Perhaps, but as another community manager (who asked to remain anonymous) puts it, the relationship is also complicated and challenging. “Some community members who fund a game become entitled and think that they know better than the designers,” he says. “If they feel like their demands are being ignored, things can become ugly.”
Garth DeAngelis, lead producer on XCOM 2, agrees: “Listening to the community has become absolutely critical for game designers in recent years. But there is a fine line. The team making the game understand the ramifications of certain features and the knock-on effects in a way that players looking in from the outside simply cannot. We can’t act upon every single thing that the community asks for. Design by committee never works.”
Communicating this sensitively to irate players is a challenge. “The most passionate fans are often the most vocal,” says DeAngelis. “These characters are usually screaming for features that we have already examined very carefully internally. There are logical reasons why we have chosen to not go down certain paths. That can be tricky to communicate to the community.”
However, when the feedback coming from players is unanimous, it can offer one of the most useful gauges for a developer to use in prioritising a sequel’s design or features. “While working on XCOM: Enemy Unknown, we had in the back of our minds that it would be cool to have procedural levels,” DeAngelis explains. “After the game launched, we aggregated all of the reviews, the forum posts and the YouTube commentaries. Then we took them apart and created piles of feedback so we could see which criticisms were most widely maintained. We found that players wanted more variety in levels. That allowed us to prioritise the procedural feature for the sequel based on hard data. For us, that’s how it tends to work. Player feedback allows us to prioritise features on which we were already working.”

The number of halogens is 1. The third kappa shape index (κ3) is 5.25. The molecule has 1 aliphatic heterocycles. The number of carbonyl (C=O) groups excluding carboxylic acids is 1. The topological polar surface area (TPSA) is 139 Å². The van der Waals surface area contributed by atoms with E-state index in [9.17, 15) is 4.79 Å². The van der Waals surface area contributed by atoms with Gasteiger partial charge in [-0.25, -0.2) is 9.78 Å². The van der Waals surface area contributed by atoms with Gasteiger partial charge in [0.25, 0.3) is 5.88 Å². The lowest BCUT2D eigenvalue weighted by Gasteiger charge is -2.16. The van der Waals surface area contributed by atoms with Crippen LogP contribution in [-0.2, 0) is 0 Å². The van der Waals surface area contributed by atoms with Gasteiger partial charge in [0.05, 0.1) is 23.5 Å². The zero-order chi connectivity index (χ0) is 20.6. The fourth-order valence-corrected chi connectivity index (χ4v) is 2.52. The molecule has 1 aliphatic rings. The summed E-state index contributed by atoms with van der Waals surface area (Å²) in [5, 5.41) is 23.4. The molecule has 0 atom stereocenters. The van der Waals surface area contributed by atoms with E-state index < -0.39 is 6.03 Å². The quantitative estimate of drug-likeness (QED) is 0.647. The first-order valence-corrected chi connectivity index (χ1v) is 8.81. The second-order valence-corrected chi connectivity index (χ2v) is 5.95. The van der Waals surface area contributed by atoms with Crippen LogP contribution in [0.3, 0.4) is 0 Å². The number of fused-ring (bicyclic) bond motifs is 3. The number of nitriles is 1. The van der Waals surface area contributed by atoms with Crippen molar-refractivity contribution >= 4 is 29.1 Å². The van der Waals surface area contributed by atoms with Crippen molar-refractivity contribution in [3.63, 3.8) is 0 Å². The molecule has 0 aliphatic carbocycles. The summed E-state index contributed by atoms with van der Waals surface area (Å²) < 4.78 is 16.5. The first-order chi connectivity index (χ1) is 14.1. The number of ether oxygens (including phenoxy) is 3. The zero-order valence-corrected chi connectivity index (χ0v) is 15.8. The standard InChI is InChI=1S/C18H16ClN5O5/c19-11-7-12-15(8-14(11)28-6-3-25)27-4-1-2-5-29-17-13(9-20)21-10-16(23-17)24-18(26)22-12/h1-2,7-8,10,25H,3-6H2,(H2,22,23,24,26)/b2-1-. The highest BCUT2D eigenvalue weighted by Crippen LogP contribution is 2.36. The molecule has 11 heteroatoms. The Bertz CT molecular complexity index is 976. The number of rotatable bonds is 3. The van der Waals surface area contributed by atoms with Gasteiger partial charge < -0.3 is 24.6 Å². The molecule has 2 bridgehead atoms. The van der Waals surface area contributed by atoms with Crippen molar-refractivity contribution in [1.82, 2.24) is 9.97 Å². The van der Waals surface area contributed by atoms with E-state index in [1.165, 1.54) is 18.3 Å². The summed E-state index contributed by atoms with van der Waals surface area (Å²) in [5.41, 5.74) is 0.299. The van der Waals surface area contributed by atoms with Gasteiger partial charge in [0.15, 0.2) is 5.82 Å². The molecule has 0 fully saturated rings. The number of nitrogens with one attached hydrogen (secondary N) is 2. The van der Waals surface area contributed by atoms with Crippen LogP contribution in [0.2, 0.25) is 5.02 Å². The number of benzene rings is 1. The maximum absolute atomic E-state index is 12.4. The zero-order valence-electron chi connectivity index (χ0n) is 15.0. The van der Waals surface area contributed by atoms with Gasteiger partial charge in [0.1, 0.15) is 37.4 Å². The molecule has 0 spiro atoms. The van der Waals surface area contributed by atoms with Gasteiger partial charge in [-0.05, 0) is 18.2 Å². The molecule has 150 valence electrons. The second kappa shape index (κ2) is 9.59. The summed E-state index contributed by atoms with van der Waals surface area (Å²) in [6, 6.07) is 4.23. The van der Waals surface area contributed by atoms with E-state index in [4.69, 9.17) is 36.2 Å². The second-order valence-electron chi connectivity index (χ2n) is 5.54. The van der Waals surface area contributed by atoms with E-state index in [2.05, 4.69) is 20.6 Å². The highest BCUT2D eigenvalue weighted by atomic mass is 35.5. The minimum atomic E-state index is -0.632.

Other studios have taken this process of gathering and implementing feedback to an industrial-scale level. John Hopson heads up the user research team at Bungie in Bellevue, Washington. He leads a team of researchers who provide Destiny’s designers with player feedback, delivering data that can be used to inform design decisions. The studio invited players into the studio to begin this process long before the game was finished, using a range of techniques, from simple fundamentals to the highly advanced.
“We observed participants directly and made notes,” Hopson explains. “Then we had the participants fill out surveys to let us know what they thought. We also recorded every play session and connected it to our logging data so we could go back and watch key moments. Those video clips became one of our most effective communications tools with the rest of the studio, because when you can watch a dozen or so videos of players experiencing the same problem, that’s much more persuasive than any report.”